Are you sitting comfortably in your chair?
Updated: Mar 27
You might have a great office chair...but how do you know the best way to actually sit?
Whenever we get into our car after someone has driven it we automatically set ourselves the task of adjusting the seat depth, lumbar support, mirrors and even possibly the steering rake in order to customise the experience for our own comfort.
In fact, even when no one else drives our car we still make small teaks on different days to ensure that we are comfortable before setting about our journey. Why then do so many of us sit in an office chair and simply accept it without adjustment?
Many people simply accept an office chair regardless of its comfort levels and therefore end up with an office chair that simply does not fit them. Even of those who do have a correctly fitting chair, a staggering number spend 6 hours a day or more sat in a chair that they rarely or never adjust.
Any reasonable office chair will include adjustment features of some description; of course, the better quality the chair, more features it is likely to have. These adjustable features are incorporated to make you more comfortable in your work by making changes, some subtle, to your posture. These adjustable features are made to be adjusted and changed by you.
If an object can be physically interacted with then it is by virtue ergonomic... However just because something can be adjusted, it doesn’t mean it is user friendly; there is a difference between ‘ergonomics’ and ‘good ergonomics’.
We welcome the opportunity to discuss ergonomic office furniture and give advice to anyone that feels that they would benefit from a chat. However, we also provide these basic tips on sitting well:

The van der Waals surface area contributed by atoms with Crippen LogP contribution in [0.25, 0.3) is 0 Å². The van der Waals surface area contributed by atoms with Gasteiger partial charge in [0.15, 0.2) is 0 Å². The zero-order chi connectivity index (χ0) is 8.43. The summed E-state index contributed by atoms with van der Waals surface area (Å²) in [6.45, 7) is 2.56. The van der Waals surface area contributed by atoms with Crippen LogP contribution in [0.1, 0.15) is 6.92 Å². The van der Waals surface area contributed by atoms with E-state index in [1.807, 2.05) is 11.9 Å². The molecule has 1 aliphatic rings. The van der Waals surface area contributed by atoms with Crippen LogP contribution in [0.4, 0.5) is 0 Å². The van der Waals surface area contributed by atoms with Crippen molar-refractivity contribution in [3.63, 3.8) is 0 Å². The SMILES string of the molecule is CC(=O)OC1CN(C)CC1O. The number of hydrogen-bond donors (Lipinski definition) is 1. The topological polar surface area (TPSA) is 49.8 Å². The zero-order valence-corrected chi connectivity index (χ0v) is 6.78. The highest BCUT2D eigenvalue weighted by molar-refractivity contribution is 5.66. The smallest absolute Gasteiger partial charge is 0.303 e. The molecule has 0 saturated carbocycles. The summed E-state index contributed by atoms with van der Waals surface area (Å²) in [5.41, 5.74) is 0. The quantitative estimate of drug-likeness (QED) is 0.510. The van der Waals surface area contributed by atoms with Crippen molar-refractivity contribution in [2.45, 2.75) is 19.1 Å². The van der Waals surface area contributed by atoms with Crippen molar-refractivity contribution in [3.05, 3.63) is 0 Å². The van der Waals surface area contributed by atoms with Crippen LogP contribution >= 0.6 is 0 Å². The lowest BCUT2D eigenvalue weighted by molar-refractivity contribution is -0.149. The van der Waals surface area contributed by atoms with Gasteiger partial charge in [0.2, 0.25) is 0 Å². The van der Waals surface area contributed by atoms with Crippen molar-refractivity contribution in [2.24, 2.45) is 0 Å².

Back support: The risk of back pain can be reduced by making sure that your lower back is sufficiently supported through the right office chair adjustment. Endeavour to purchase an ergonomic office chair that enables adjustment to back height, back position and tilt. Your back will also be better supported if your knees are slightly lower than your hips.
Adjust your chair: You should able to use your keyboard ensuring that your wrists and forearms are straight and level with the floor; make sure that you adjust your office chair height to achieve this as it can help to prevent the symptoms associated with repetitive strain injuries.
Rest your feet on the floor: Keep your feet flat on the floor, using a footrest if necessary to keep your feet at the right level. Crossing your legs can have an negative impact on posture and should be avoided.
Take regular breaks from sitting in the same position: It is important to make sure you change your posture as often as is feasible in your job role.
Frequent short breaks from sitting are more advantageous to your back than one long one as gives different part of your body time to rest whilst others ‘do their job’.
There are ergonomic office chairs that promote support as you move in your work; another option is consideration of sit stand workstations using height adjustable desks.
In conclusion, if you have an office task chair with the potential to make adjustments to it, then use them and see if you are able to provide yourself with a better level of comfort than you already have.
If you feel that you would benefit from a discussion about ergonomic office chairs then we are always happy to chat on the telephone or you could drop us a line at firstname.lastname@example.org